Who Actively Looks for Jobs Today? Answer: Almost Everyone [New Data]

According to new research from Indeed, 92% of people hired within the past year actively looked for a job within six months prior to being hired.

The unemployment rate may be close to a 12-year high, but skilled candidates are still hard to come by. Even in this weaker economy, employers are competing to find and attract the same in-demand talent.

But how do talented people approach the job search today, and what influences their decisions to change jobs? The recruiting industry has traditionally believed that to attract skilled workers, employers must be prepared to go out and source “passive” candidates: people who are employed and not actively looking for jobs.

This distinction between active and passive candidates has informed how many companies approach their recruitment strategy, but new research reveals why very few are “passive” about their career in 2015 and why many employers agree.

The resulting report, Talent Attraction Study: What Matters to the Modern Candidate, will help talent acquisition organizations understand the vast opportunity to reach skilled candidates and the methods they can use to attract them. According to an Indeed survey conducted online by Harris Poll in April and May among over 4,000 Australian adults, 92% of those who are employed and were hired within the past year said they actively looked for a job in the six months prior to being hired for their current job.

Here are three more key findings that emerged from the study:

1. Today’s workforce actively seeks opportunity

92% of employed adults hired within the past year took an action to find a job within six months prior to being hired. Among this group, 44% visited an online job site and 38% looked at opportunities on company career sites.

Among the 92% of employed adults who took an action to get hired for their current job in the past year, 44% visited an online job site to look at job opportunities.

2. The job search is always on

74% of adults in or looking to enter the labor force say they are actively looking or open to a new job, and 63% of these same adults look at jobs at least monthly. And according to our own worldwide analysis, 65% of employed people look at new jobs again within the first three months of starting a job.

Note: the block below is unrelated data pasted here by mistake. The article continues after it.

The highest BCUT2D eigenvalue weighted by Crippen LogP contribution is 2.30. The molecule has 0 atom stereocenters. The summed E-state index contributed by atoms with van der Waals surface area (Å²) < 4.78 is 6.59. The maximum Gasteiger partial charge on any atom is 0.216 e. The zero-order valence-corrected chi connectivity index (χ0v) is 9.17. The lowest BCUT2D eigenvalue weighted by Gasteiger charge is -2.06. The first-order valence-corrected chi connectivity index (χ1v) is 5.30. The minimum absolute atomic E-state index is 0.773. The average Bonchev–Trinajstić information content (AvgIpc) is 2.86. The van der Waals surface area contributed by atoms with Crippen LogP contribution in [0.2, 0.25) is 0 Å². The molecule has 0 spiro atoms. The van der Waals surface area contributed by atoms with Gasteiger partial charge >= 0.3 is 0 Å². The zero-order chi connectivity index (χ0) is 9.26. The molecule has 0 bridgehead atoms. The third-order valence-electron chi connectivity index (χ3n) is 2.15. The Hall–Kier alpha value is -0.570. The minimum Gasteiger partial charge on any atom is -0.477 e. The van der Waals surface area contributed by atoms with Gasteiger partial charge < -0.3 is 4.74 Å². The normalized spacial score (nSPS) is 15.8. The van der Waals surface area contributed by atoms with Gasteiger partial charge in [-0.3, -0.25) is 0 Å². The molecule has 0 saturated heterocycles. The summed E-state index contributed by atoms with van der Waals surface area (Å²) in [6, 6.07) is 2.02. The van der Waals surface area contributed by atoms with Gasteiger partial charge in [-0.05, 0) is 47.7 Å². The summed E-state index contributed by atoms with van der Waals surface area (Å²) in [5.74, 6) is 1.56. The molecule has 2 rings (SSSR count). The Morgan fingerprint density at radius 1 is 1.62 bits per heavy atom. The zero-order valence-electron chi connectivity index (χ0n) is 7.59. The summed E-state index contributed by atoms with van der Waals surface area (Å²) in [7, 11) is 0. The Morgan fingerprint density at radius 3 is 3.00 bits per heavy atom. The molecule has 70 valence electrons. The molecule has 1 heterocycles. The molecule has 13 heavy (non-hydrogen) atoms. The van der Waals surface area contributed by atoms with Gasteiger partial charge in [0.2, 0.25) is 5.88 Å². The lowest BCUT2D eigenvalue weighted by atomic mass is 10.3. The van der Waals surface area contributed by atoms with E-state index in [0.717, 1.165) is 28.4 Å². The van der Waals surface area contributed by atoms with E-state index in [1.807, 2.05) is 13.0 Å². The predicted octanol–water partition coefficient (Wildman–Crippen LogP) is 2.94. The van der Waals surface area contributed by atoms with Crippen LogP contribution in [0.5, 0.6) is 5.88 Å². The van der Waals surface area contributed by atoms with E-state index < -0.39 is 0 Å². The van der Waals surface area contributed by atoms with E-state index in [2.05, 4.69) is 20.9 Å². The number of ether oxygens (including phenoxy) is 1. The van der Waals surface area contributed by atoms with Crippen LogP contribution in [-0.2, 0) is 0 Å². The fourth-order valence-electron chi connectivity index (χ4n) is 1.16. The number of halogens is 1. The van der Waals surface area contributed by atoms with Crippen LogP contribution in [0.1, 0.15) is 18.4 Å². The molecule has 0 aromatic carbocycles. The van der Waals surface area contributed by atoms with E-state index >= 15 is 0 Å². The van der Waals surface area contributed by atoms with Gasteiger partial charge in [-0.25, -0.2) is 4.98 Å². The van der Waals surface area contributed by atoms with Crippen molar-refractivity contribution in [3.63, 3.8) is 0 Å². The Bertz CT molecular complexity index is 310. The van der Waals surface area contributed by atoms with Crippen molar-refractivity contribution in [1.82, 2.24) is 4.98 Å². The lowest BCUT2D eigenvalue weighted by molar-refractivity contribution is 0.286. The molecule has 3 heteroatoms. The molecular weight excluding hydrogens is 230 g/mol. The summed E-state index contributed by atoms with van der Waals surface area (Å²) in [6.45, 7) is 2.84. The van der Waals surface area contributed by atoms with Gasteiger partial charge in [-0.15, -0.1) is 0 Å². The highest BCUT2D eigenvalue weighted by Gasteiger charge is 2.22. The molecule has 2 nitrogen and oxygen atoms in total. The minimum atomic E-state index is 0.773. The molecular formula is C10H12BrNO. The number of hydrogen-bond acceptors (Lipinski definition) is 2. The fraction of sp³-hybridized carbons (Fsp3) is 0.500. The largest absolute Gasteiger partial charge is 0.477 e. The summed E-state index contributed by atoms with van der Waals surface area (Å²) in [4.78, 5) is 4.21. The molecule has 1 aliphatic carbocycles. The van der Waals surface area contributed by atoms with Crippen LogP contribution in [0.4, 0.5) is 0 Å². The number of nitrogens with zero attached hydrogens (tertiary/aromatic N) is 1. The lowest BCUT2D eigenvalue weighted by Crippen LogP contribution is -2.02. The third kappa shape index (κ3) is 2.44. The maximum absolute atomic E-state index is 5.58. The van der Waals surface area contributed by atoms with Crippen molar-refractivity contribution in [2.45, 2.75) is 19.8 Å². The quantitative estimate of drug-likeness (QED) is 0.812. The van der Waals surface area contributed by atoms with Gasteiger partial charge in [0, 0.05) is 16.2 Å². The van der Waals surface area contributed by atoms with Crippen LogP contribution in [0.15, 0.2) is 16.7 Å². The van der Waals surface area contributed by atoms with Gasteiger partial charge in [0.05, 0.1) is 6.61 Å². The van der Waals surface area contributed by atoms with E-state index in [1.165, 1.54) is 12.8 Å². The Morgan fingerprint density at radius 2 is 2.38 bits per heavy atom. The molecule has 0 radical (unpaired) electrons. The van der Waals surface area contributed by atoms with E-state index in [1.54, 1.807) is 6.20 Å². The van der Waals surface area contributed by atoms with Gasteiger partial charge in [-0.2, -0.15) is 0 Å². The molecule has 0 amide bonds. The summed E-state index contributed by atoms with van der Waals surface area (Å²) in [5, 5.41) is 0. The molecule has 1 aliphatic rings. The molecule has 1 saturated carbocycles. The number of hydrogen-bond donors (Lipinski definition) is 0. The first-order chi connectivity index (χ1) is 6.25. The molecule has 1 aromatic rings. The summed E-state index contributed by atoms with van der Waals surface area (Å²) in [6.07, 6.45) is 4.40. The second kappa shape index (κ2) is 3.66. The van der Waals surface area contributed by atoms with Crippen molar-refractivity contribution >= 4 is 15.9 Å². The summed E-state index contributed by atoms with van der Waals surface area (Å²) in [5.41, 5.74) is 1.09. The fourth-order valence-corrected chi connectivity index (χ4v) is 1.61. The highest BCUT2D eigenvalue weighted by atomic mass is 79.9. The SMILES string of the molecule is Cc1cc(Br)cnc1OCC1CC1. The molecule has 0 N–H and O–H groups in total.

The research also showed that those who actively look at job opportunities are more likely to be younger and more educated.

According to new research from Indeed, people who actively look at job opportunities are younger and more educated.

3. Candidates believe it’s important to direct their own job search

Employed candidates are more confident in the jobs they find themselves, rather than jobs presented by a recruiter. 62% of employed adults think they would be more successful in a job they found on their own versus one they got from a recruiter or company that contacted them. 69% of employed adults say they would feel more confident that a job is the right fit for them if they picked the company and applied versus if a recruiter contacted them.

To get more insight on how candidates make decisions and actions employed people take to find their next job, download your free copy of the report, Talent Attraction Study: What Matters to the Modern Candidate.

TalentAttractionReport-Blog-CTA1-AU

Survey Methodology: This survey was conducted online within Australia from April 30–May 8, 2015, among 4,201 adults ages 18 and older, among whom were 2,615 employed or unemployed job seekers (2,349 employed adults and 266 unemployed job seekers), by Harris Poll on behalf of Indeed via its Quick Query omnibus product. Figures for age, sex, race/ethnicity, education, region and household income were weighted where necessary to bring them into line with their actual proportions in the population. Propensity score weighting was used to adjust for respondents’ propensity to be online.